PETER SILBERMAN (of the Antlers) as part of the Living Room tour at an undisclosed location, Saturday (March 25), 7 pm. Sold out.
One quiet morning during the mixing of his official solo debut, Impermanence, the Antlers’ Peter Silberman went for a walk with his works-in-progress. After so long in the solitude of the recording booth, he wanted to hear his music in a new environment, someplace with the sort of stillness a studio can’t provide.
Headphones on, he felt his songs dissolving into something unfamiliar. “It was sounding to me like an old tape that I’d found somewhere,” he says. “A little bit warped, a little bit aged, like I didn’t quite know where it came from.”
For many musicians, this might be a jarring experience. But for Silberman, a self-described obsessive with a meticulous, all-consuming creative process, the result was the culmination of a grand experiment.
He had aimed to create a record that felt like “a living and dying organism,” growing and decaying in gradual phases over the course of its running time. In the tradition of William Basinski’s seminal Disintegration Loops, Silberman and collaborators Nicholas Principe and Andrew Dunn repeatedly ran recordings through aged tape until the music itself decayed.
The result is a powerful song cycle on mortality that’s imbued with warmth and intimacy by its own analogue limitations. It calls to mind Brian Eno’s observation that we delight in the technical flaws of music – the warm hiss of a vinyl record, the feedback shriek of a Stratocaster, the rasp from a blues singer’s throat – because we are witnessing “events too momentous for the medium assigned to record them.”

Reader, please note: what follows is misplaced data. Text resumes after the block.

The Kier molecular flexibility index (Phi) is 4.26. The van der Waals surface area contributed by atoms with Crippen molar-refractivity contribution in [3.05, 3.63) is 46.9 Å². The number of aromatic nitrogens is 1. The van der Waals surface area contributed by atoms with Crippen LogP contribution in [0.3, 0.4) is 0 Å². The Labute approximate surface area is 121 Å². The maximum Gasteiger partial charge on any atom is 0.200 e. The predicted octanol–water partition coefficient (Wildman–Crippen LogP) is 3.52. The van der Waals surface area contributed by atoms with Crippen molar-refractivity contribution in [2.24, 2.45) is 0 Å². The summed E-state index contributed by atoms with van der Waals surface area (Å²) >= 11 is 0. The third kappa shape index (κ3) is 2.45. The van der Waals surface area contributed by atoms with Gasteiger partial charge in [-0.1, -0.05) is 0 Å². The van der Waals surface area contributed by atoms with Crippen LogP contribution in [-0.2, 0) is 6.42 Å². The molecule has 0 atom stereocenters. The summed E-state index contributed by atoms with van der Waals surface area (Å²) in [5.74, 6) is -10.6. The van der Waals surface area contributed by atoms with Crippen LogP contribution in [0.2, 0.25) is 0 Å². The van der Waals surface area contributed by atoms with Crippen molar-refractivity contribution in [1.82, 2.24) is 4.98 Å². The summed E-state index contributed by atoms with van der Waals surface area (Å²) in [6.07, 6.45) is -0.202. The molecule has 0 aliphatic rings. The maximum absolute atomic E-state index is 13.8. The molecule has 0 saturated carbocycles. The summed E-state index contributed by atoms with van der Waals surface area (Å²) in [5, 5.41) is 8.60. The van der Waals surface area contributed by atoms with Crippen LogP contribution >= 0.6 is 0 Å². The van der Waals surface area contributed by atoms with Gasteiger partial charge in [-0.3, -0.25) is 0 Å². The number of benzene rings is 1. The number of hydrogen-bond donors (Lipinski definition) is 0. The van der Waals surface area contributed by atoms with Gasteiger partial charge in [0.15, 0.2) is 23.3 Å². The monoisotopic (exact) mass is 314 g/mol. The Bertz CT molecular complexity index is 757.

Much of Impermanence chronicles a momentous event in Silberman’s life: his lengthy recovery from a hearing impairment that amplified the ambient noise of Brooklyn to unbearable levels. He eventually retreated to the relative quiet of upstate New York, where he sketched the beginnings of new music on a nylon-string acoustic guitar.
“This record came out of craving silence when I didn’t have it available to me,” says Silberman.
“Sometimes silence is unnerving. Sometimes it’s a little too truthful. Your brain fills in the space and doesn’t always fill it with things you want to hear or think about yourself. The idea is to face that, to become less afraid of it and more open to it, to clear away some of the noise of life.”
He’s extended this philosophy to promoting Impermanence. It’s another grand experiment: a North American tour played entirely in living rooms, private homes and other intimate spaces.
His Toronto show on Saturday is in an as-yet-undisclosed venue to a sold-out audience of 60. It’s a big change for Silberman, who’s fronted popular indie rockers the Antlers since 2006, playing clubs packed to capacity and opening for behemoths like Spoon and Death Cab for Cutie.
“The idea is to really bring silence into the mix,” says Silberman. “To let it be just me playing guitar, creating space wherever I can and opening that up to the audience. To take an hour and give in to silence, give in to space. And then when it’s over, go back to your life, back to mobile alerts and the news cycle and all these things crowding the world we live in.
“It’s important,” he says, “to make time to not let those things in. Just a little bit of time.”